Archive | 9:25 am

Hellas Yeah!

14 Jan

I love Greek food.

For a brief, shining period, my work lunches were blissfully delicious. One day, *poof* a Greek restaurant appeared a few blocks away from my office.

On the bridge, heading home

I went in for a Greek salad. I got back to the office and figured there had to be some mistake. There was no lettuce. The next time I went back I told the guy behind the counter. He laughed. “That’s a real Greek salad,” he said, “no lettuce. Never any lettuce.” It wasn’t my thing. So I tried another of their salads, this time with lettuce, and scallions and dill and olives and feta cheese and the world’s most tender, fragrant grilled chicken. I was in love.

But woman cannot live on salad alone. So I ventured into Greek soups. Avgolemono. Chicken, rice, eggs, lemon… What’s not to love? And it was. Love. I became a Seinfeld-esque regular. I didn’t even have to voice my order. I’d walk in, and they’d already be preparing my soup and salad.

It was so good I even violated my cardinal rule of work lunch places: Never go there on the weekends. I had to take Isaac. He had to have the salad, and the soup, and all the other lovely, fresh, delicious things they cooked there. He loved it as much as I did.

And then, one day *poof* Greek Village was gone.

Paper Whites at home

I went to get lunch, and the grate was down. The equipment was gone. I had been there the week before! I rattled the grate, looked to the heavens and wailed, “Why God? Why!?!” Okay, maybe it wasn’t that traumatic, but it is true. My work lunches have never been the same, so it’s been a nice surprise to discover a place out here in Bay Ridge that is just as good, but with a twist.

It’s called Pegasus and is known for its breakfasts; for pancakes and eggs and bacon, a concept I will never understand. But perhaps that’s just because I don’t care for breakfast foods in a breakfast context. I’d much rather break my fast on a salad, or sushi, or a sandwich or, heck, even leftover pasta.

Football Mums, at home

But I digress…. What Pegasus should be known for is the dishes the owner has put on the menu that remind him of his homeland, Cyprus. When we moved here last winter we became addicted to his avgolemono which he promptly stopped serving the minute the weather turned warm (the menu states that it is not served in summer).

Nonetheless it was heartbreaking. So we went back the first weekend of autumn. But alas, it was still too hot. And then for no known reason, we stopped trying. Until a few weeks ago. It was chilly and we were hungry, so rather than wait for a table we sat at the counter. I looked at the menu, it was different… And there, under the panini section was one of the most beautiful words in the culinary lexicon, “Halloumi.”

Salad

As Isaac and I dived into our bowls of lemony, creamy chicken soup the owner wandered over and peered into our bowls. “How do you know Greek soup?” he asked. Between slurps I got out a version of my tale of woe. “Oh, if you like Greek food, you must try panini number 5,” he said. I set my spoon down with a contented sigh and replied, “That’s what I ordered! I love halloumi!” I swear I saw a tear sparkle in the old man’s eye. “You know halloumi? It is the cheese of my homeland!”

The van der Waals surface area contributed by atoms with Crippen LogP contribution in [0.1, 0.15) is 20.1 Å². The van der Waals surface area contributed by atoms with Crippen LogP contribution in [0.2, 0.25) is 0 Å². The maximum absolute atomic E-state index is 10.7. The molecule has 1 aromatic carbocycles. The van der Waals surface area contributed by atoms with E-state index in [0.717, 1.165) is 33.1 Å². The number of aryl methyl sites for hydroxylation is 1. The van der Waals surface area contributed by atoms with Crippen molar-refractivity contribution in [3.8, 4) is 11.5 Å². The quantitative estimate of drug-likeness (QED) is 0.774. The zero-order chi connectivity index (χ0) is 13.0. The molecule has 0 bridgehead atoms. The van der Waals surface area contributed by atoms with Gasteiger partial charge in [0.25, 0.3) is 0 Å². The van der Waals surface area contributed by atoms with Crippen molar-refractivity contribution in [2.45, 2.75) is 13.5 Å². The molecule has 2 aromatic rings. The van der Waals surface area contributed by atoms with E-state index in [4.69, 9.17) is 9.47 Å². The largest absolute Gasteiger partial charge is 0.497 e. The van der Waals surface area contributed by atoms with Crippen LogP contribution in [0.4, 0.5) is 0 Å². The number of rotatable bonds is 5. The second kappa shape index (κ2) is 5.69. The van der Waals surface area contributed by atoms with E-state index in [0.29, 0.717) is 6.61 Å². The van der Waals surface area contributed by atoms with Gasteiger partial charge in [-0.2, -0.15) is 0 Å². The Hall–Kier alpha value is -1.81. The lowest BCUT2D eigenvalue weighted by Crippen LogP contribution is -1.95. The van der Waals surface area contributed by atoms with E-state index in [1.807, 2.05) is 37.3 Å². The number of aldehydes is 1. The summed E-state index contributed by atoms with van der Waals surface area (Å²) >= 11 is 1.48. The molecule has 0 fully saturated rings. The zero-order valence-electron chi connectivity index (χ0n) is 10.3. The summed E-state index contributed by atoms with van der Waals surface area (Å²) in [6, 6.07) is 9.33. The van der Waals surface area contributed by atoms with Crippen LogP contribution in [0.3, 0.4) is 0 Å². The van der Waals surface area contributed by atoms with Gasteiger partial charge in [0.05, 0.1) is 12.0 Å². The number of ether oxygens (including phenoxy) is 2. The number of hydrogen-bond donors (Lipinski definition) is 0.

And so we chatted between bites about authenticity and pancakes and cheese. At the end of our meal, the owner slipped away and returned with a shy smile and a plate of cheese. Special cheese. Drizzled in olive oil and dusted with oregano. “The very best feta in the world!” he beamed, “My personal supply, imported from Greece. Try it!” And so we did. It was the most fantastic feta I’ve ever eaten. Simultaneously creamy, and yet old, with hints of the barnyard and the very best Vermont aged cheddar. We rolled out vowing to go back as soon as possible.

Greekesque Spinach Pie

Which turned out to be yesterday. It was a struggle. Our new mattress came an hour and a half early, so it took two tries to get a chance to sit down and eat. But we did. Avgolemono and halloumi, more friendly banter and a deeper understanding of why making avgolemono in summer is a bad idea (so much whisking). In fact, the food was so good, it wasn’t enough.

After lunch we walked around the corner to the Greek imports place and bought the fixings for dinner. Basically anything that struck our fancies. Phyllo. Olives. Cheeses. Olive Oil. Almonds. I caramelized some onions and garlic, olives and a hot dried chile, added spinach, threw in slivered almonds and crumbles of a hard Bulgarian goat’s milk feta or sirene then wrapped it all in layers of phyllo and baked until golden and delicious. My only regret is that I didn’t throw in a handful of raisins.

Radish, by the dining room light

Isaac concocted a salad of lettuce, radishes and dill (the radish/dill combo may be my new favorite flavor in the world). The meal was a riff on everything that is delicious about the cooking of the Aegean. So many people think only of 50s era diner food when they think about Greek food (including some elder members of my family, you know who you are) which is a shame.

Greek food is just as sophisticated, nuanced and delicious as Italian or Turkish food. If it’s been awhile since you tried some, go on, give Greece a chance.

Head below the jump for the recipe for Greekesque Spinach Pie.

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